To accelerate the assimilation course, the government set up Indian training centers that tried to quickly and vigorously Americanize Indian youth. As per the founder of the Carlisle Indian School in Pennsylvania, the schools were designed to “kill the Indian and save the man.” In order to achieve this goal, the schools compelled students to speak only English, put on proper American clothing and to substitute their Indian names with more “American” ones. These new policies brought Native Americans nearer to the end of their original tribal identity and the beginning of their life as citizens under the complete control of the U.S. authorities.
Native American Treaties with the United States
In 1887, Congress approved the General Allotment Act, the most important component of the U.S. government’s assimilation program, which was developed to “civilize” American Indians by educating them to be farmers. In order to accomplish this, Congress wanted to increase non-public ownership of Indian land by splitting up reservations, which were collectively owned, and issuing each family their own block of land.
Additionally, by pushing the Native Americans onto limited plots of land, western developers and settlers could purchase the remaining territory. The General Allotment Act, also referred to as the Dawes Act, required that the Indian lands be surveyed and every family be awarded an allotment of between 80 and 160 acres, while unmarried adults were given between 40 to 80 acres; the residual acreage was to be sold. Congress was hoping that the Dawes Act would break-up Indian tribes and increase individual enterprise, while lowering the expense of Indian administration and serving up prime property to be sold to white settlers.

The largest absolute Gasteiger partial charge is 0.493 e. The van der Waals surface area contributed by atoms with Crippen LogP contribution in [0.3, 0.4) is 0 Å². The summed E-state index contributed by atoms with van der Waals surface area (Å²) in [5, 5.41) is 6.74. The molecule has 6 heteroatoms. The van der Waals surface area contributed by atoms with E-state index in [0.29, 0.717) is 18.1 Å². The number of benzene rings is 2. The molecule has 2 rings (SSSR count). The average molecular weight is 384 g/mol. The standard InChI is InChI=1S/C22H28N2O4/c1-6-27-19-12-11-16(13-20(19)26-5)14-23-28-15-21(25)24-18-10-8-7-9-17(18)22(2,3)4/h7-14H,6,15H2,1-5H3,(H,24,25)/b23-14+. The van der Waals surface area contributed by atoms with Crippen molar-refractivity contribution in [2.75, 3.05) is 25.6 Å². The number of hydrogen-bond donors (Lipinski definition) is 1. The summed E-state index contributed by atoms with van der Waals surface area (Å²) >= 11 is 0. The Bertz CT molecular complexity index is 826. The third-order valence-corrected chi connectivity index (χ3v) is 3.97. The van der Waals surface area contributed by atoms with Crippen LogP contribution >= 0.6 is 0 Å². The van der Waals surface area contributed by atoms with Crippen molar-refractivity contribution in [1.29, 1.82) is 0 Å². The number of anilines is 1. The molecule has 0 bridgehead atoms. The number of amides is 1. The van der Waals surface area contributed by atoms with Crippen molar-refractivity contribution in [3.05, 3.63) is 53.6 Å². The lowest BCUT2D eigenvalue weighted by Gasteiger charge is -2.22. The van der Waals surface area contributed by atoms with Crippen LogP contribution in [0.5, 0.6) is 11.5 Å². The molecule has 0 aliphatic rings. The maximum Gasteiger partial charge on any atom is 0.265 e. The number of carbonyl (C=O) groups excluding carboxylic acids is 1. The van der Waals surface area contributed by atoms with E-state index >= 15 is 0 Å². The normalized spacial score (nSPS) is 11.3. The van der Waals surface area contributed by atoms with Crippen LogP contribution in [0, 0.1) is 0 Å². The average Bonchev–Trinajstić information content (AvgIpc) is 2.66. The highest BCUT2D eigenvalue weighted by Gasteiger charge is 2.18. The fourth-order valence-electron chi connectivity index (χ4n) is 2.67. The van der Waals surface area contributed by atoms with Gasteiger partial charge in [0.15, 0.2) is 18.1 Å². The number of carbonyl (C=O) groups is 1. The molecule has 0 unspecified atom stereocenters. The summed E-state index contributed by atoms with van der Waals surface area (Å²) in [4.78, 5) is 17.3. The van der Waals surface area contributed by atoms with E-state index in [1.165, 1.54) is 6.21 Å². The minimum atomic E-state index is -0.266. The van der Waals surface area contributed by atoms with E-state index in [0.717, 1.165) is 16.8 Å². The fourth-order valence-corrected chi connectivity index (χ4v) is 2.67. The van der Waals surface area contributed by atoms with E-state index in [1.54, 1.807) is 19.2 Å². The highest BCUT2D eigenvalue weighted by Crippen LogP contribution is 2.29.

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The Dawes Act proved to be catastrophic for the American Indians; over the next decades they lived under regulations that outlawed their traditional way of life yet did not provide the critical resources to support their businesses and families. Dividing the reservations into small parcels of land led to the significant decrease of Indian-owned property. Within three decades, the people had lost over two-thirds of the territory that they had controlled before the Dawes Act was enacted in 1887; the majority of the remaining land was purchased by white settlers.
Frequently, Native Americans were cheated out of their allotments or were forced to sell off their property in order pay bills and provide for their own families. Because of that, the Indians were not “Americanized” and were generally not able to become self-supporting farmers or ranchers, as the creators of the policy had wished. Further, it created resentment among Indians for the U.S. government, as the allotment operation often ruined land that was the spiritual and social center of their activities.
Native American Culture
Between 1850 and 1900, life for Native Americans changed radically. Through U.S. government policies, American Indians were forced from their homes as their native lands were parceled out. The Plains, which they had previously roamed without limits, were now inhabited with white settlers.
The Upshot of the Indian Wars
Over these years the Indians had been cheated out of their land, food and lifestyle, as the “” government’s Indian policies coerced them into reservations and tried to “Americanize” them. Many American Indian bands could not survive relocation, assimilation and military defeat; by 1890 the Native American population was lowered to under 250,000 people. Thanks to generations of discriminatory and dodgy policies implemented by the United States government between 1850 and 1900, life for the American Indians was altered forever.